Simulations showed a 60% decrease in peak plasma concentration in MO subjects compared with lean subjects after a 250 mg dose.26 Induction dose adjusted to LBW results in same peak plasma concentration as dose adjusted to CO.26 Volumes and clearances increase proportionally with TBW.25
Propofol Induction: LBW

Maintenance: TBW

MO subjects given an induction dose based on LBW required similar amounts of propofol and similar times to loss of consciousness compared with lean subjects given propofol based on TBW.29 Volume of distribution and clearance at steady state increases with increasing TBW.28
Fentanyl LBW Clearance increases linearly with ‘PK mass’, an arbitrary scalar highly correlated to LBW.46
Remifentanil LBW An infusion based on LBW results in similar plasma concentrations as normal weight subjects were given an infusion based on TBW.51
Succinylcholine TBW Administration of 1 mg kg−1 based on TBW resulted in a more profound block and better intubating conditions compared with doses based on IBW or LBW.67
Vecuronium IBW Doses based on TBW result in a prolonged duration of action in obese vs non-obese subjects.69 70
Rocuronium IBW There is an increased duration of action when the drug is given based on TBW vs IBW.71
Atracurium, Cisatracurium IBW The duration of action is prolonged in obese subjects when given on the basis of TBW vs IBW.73 74

 

 

Anesthesia for patients with opioid abuse and tolerance

From Anesthesiology News: http://www.anesthesiologynews.com/download/Opioid_AN0613_WM.pdf

Eval

-try to ask most use in a day, rather than average, more objective
-time of last dose, who is prescribing
-single questions alternative to CAGE-AID: How many times have you used illegal drugs in the past year?

Long term opioid therapy

Methadone
-opioid agonists, with some NMDA antagonism
-typically 30-40mg qd

Buprenorphine
-parital opioid agonist
-no high

Suboxone
-combo of buprenorphine and naloxone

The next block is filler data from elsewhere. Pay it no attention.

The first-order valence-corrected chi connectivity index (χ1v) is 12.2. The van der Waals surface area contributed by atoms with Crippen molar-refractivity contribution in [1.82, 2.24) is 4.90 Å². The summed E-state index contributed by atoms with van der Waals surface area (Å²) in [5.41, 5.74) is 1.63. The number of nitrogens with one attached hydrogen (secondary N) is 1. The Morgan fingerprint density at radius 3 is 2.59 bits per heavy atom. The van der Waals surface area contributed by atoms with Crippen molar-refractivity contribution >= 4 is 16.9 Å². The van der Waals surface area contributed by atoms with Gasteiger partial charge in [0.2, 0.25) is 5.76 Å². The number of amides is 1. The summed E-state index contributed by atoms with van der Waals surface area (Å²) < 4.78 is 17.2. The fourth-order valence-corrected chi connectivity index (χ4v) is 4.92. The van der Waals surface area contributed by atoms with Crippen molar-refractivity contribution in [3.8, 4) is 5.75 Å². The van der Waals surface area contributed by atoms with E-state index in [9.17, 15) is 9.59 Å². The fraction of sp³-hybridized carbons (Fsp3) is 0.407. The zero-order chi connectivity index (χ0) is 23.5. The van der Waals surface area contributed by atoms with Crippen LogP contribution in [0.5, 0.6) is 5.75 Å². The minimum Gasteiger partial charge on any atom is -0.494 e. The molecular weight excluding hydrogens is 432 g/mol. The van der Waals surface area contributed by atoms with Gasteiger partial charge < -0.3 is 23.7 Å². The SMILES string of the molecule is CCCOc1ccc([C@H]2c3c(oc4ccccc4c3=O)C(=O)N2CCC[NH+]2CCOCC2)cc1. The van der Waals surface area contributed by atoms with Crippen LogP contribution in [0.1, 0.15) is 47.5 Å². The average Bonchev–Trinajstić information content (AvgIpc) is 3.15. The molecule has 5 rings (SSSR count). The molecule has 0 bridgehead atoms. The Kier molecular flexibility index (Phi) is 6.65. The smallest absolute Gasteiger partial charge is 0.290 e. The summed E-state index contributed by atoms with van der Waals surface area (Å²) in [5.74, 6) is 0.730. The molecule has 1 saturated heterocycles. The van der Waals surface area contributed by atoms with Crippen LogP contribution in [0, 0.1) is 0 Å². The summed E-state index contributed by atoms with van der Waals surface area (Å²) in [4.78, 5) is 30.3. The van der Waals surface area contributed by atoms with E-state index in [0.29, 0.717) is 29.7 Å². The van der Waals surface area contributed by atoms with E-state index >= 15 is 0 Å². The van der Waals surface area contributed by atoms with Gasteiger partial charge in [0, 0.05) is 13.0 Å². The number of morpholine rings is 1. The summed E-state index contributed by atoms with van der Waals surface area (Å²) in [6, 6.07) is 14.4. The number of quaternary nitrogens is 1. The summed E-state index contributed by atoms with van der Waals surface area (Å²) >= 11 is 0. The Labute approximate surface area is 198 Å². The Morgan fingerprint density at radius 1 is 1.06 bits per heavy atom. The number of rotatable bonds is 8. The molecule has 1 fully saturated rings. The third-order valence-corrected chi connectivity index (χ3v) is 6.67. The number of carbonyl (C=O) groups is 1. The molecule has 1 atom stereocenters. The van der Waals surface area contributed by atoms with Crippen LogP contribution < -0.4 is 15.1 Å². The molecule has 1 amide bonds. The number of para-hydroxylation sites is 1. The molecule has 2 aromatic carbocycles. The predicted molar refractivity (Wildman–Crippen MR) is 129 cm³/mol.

-when injected, only naloxone works

Vivitrol
-extended release naltrexone
-opioid antagonist
-for etoh and opioid abuse
-monthly injection

I/O management

3 areas: manage intox, prevent/tx withdrawal, achieve effective analgesia

Antagonist reserved for life-threatening resp depression, as precipitating w/d can make management harder
If not receiving agonist therapy:
-take long-standing Rx as directed before surgery
-clonidine to tx withdrawal sx, 0.1mg bid, also tx specific sx as they arise

Multimodal pain relief
-iv tylenol, exparel
-ketamine, a2 agonists
-nsaids, regional
-pregalbin and gabapentin good for neuropathic pain

P/o

comfort and safety

opioid tolerant pts requires 2-3x more than naive patients
but still at risk from resp depression

Withdrawal happens 2/2 bolus nature of pain relief
combine long acting and pca for pain
make sure to restart methadone, divide into 3x/d dose to take advantage of analgesic properties

Post-op for Suboxone
-more complicated, buprenorphine has a celing effect (partial u agonist)
-so increasing dose intial helps, but tops out so side effects also top out, making it safer for long term management, but tought post-op
-Buprenorphine has 1000x affininty for u than morphine
–>longer half life, so persists on receptor
–>only partial agonist, so analgesia not complete
4 recs:
1. maintenance therapy continue, short-acting opioids titrate to effect
2. divide bupre into TID (if surgery not that invasive/painful)
3. d/c bupre and treat with full opioids, remember bupre can be present for up to 5 days after d/c. Be aware of withdrawal sx from bupre.
4. convert to methadone 30-40mg/day, must be written as rx for pain not withdrawal (illegal).

Post-Op for Naltrexone once monthly
-naltrex is competetive antagonist
-opioid admin is tough to predict
-depends if pt missed a dose, at end of dosing cycle etc.
-postpone elective surgery if possible until tx complete
-otherwise, multimodal with opioids